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Seven Cybersecurity Best Practices to Protect your Business

January 19, 2023
In a recent Worcester Business Journal (WBJ) webinar focused on cybersecurity for business executives and owners, Gregory Berks, SVP and Director of Operational Risk, Vendor Management, and Information Security shared his insights along with other local industry professionals on ways businesses can protect both their organization and customers.
Regardless of a company’s budget, a core principle of sound cybersecurity is educating your staff and employees so they can react and plan accordingly.
“Security professionals love to say that users are the weakest link in information technology (IT) security, however, a well-trained employee can be the best and last line of defense against a breach. Conversely, an employee that has received no training can be a huge risk to malware, ransomware, and data loss for your company,” said Greg.
When getting started with cybersecurity guidelines for your organization, an IT policy is an essential guide for you and your staff. At the very top level, everyone should have an IT policy that will really be the framework for your IT Infrastructure and IT security practices. Developing an IT policy will add structure and define how you will manage your IT risk.

Consider the following insights from Greg to create a sound IT policy for your business:
1. User training: One of the most important elements of your IT policy is user training and having your employees understand the risks. Training your employees on keeping your company and corporate data confidential is critical, including how to identify phishing emails. Be sure to regularly test them with phishing simulations to make sure they are well prepared on the most active and current threats.   

2. Patching/vulnerability scanning: Key components of your IT policy should include things like patching frequencies, how you keep the systems up-to-date, and vulnerability scanning. How do you identify down level systems or systems that create a risk exposure? Do you have an anti-malware and anti-virus agent? Is there someone assigned to help you respond to an incident? What if you need to run a forensic investigation as a result of a ransomware attack; do you have a security firm on retainer? These are all important questions to be prepared for.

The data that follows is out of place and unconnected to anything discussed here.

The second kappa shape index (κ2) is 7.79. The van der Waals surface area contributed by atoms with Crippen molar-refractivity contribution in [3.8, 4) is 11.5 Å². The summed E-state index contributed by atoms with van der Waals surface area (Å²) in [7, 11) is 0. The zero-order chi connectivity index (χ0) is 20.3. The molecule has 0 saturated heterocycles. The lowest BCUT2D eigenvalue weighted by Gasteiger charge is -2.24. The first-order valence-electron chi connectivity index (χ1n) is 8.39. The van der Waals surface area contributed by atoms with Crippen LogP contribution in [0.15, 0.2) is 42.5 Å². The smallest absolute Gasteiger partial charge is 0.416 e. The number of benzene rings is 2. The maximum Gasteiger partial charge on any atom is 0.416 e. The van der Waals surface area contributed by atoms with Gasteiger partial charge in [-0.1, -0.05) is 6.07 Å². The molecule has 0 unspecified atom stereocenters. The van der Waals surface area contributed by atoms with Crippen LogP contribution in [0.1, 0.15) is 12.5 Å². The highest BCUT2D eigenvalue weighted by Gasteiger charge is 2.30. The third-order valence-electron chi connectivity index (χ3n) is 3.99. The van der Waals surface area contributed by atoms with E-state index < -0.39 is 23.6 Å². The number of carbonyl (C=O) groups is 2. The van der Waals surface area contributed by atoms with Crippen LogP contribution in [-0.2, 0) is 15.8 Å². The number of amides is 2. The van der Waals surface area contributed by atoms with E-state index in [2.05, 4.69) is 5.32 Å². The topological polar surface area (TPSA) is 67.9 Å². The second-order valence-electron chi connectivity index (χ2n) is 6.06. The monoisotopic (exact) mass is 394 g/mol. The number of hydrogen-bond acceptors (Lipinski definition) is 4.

3. User access: Review of user access to systems is another key element. Evaluate which employees have access to what and determine if they have access to more systems or functionalities than they need to do their job. While it may be easier to provide all users with the same system access regardless of job function, be sure to only provide users with access to what they absolutely need. 

4. Restrict access to the internet and external email sources, if you can: One example that comes to mind is of an employee receiving a fraudulent external email to transmit a wire that appears to come from the CEO or the CFO. Does that employee need to be able to receive email from external sources? Do they only primarily interact with internal employees? If so, why not limit their email correspondence to within the company and eliminate the phishing risk altogether? 

5. Everyone should have web filtering: This only allows access to business related internet sites, and blocks access to malicious or nefarious sites. Most employees have smartphones and mobile devices, so why do they need to access non-business related sites at work when they can just use their mobile device? In the current threat environment, employees should only be accessing sites on your company network that are business related.

6. Incident response procedures: Your IT policy should also cover what you do in the event that you experience an incident such ransomware, a breach, or even an operational outage, and how you’ll recover. An important component of that is cyber insurance.

7. Cyber insurance: It is recommended that everyone obtain cyber Insurance, but it is becoming more expensive, and many carriers are requiring fairly advanced and stringent IT security practices to be in place just to obtain coverage. What many companies don’t know is the carriers often will assist you with incident recovery, which includes breach coaches and crisis communications teams that can speed up your incident recovery time and minimize operational disruptions. It is critical that you incorporate your cyber insurance response into your incident response plans.

Once you’ve developed your IT policy, be sure to test its efficacy.
“I would encourage everyone to develop a testing program that assesses whether or not your IT and security controls are operating effectively,” said Greg. One of the best ways to do this is to have a third party audit firm conduct an annual assessment of your IT environment. Many times this is called an IT general controls audit, and it can be a very effective way to make sure your IT controls are operating effectively and they are being followed. It will also assist you in identifying areas that need improvement.
For more business security tips, please visit our security center.
by Middlesex Savings Bank